Gov. Greg Abbott on Wednesday picked a longtime ally who oversaw Texas’ elections in 2022 to temporarily serve as attorney general following Republican Ken Paxton’s historic impeachment on allegations of misconduct and crimes.

John Scott, who stepped down as Texas Secretary of State last year, takes over as the state’s top lawyer on an interim basis while Paxton awaits a trial in the state Senate that could result in his permanent removal. The trial is set to begin no later than Aug. 28.

Paxton was impeached last weekend by the Texas House of Representatives, triggering his immediate suspension from office.

Abbott has kept silent about Paxton in the week since House Republicans began impeachment proceedings. The governor announced Scott’s appointment in a statement that did not mention Paxton or comment on the accusations against him.

TEXAS LEGISLATURE’S FIRST SPECIAL SESSION FOCUSING ON BORDER SECURITY, CUTTING PROPERTY TAXES, ABBOTT REVEALS

“John Scott has the background and experience needed to step in as a short-term interim Attorney General during the time the Attorney General has been suspended from duty,” Abbott said.

Scott has been a trusted hand of Abbott’s for more than a decade. He served as a state litigator when Abbott was attorney general, and when Abbott’s pick for secretary of state in 2019 was derailed after a bungled review of voter rolls, the governor turned to Scott instead.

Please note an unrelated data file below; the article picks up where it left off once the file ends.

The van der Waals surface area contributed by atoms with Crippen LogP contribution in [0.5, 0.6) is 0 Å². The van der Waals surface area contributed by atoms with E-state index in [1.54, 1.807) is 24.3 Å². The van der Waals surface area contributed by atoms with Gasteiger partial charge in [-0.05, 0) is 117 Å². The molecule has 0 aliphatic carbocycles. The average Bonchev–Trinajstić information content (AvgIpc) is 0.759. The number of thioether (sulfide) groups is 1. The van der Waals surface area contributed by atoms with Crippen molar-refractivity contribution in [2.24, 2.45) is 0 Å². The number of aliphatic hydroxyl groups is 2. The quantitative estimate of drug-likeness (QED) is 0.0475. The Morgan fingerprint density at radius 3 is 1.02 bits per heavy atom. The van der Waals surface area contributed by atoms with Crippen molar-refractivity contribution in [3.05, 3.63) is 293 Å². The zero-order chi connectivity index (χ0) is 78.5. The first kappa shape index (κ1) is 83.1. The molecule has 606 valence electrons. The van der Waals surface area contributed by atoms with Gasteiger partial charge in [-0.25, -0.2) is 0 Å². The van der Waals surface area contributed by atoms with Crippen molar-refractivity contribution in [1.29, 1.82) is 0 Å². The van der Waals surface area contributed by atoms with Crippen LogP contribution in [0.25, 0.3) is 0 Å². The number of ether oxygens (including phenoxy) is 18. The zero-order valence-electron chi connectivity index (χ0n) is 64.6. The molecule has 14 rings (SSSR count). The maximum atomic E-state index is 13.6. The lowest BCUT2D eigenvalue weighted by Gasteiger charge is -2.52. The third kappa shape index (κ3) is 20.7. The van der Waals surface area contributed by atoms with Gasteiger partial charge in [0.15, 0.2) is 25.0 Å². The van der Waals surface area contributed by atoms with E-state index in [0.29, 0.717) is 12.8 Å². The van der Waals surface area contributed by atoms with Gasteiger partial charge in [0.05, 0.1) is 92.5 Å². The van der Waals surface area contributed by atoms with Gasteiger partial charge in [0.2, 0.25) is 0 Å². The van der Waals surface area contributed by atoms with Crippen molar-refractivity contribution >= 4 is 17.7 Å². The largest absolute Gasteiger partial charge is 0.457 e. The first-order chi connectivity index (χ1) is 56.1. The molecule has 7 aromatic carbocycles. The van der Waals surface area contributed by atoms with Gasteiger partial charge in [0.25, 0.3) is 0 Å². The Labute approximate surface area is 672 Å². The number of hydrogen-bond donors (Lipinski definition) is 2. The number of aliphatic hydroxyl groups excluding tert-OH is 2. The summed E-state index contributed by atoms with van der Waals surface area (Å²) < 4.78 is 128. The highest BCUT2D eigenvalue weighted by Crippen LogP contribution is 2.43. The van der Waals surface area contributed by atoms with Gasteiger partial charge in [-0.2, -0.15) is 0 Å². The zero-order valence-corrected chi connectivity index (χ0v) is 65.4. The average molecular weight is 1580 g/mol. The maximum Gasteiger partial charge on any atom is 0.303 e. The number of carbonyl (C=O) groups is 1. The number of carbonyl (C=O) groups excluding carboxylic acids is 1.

At the time, the appointment alarmed voting rights groups over Scott’s brief stint as a member of President Donald Trump’s legal team that challenged the 2020 election results. Scott withdrew from the case after only a few days and has said he does not dispute that President Joe Biden won the election.

TEXAS CRACKDOWN ON DRAG PERFORMANCES WITH MINORS PRESENT REACHES GOV. ABBOTT’S DESK

Paxton weathered years of scandal and maintained his party’s support to win three statewide attorney general’s races before the vote in the Republican-controlled House abruptly swept him from power.

The vote came after a monthslong House investigation into the attorney general that resulted in 20 charges alleging sweeping abuses of power, including obstruction of justice, bribery and abuse of public trust.

Paxton has criticized the impeachment as an attempt to “overthrow the will of the people and disenfranchise the voters of our state.” He has said the charges are based on “hearsay and gossip, parroting long-disproven claims.”

CLICK TO GET THE FOX NEWS APP

Texas’ senators will serve as “jurors” in Paxton’s upcoming trial — one of whom could be his wife, state Sen. Angela Paxton, who has not said whether she will participate in the proceedings.

During his yearlong stint as Texas’ election chief, Scott was tasked with trying to give voters confidence about election results and the ability to cast a ballot after Republicans passed a sweeping new voting law. Those efforts got off to a bumpy start during Texas’ first-in-the-nation primary as voters struggled to navigate new mail voting requirements, resulting in counties throwing out nearly 23,000 mail ballots.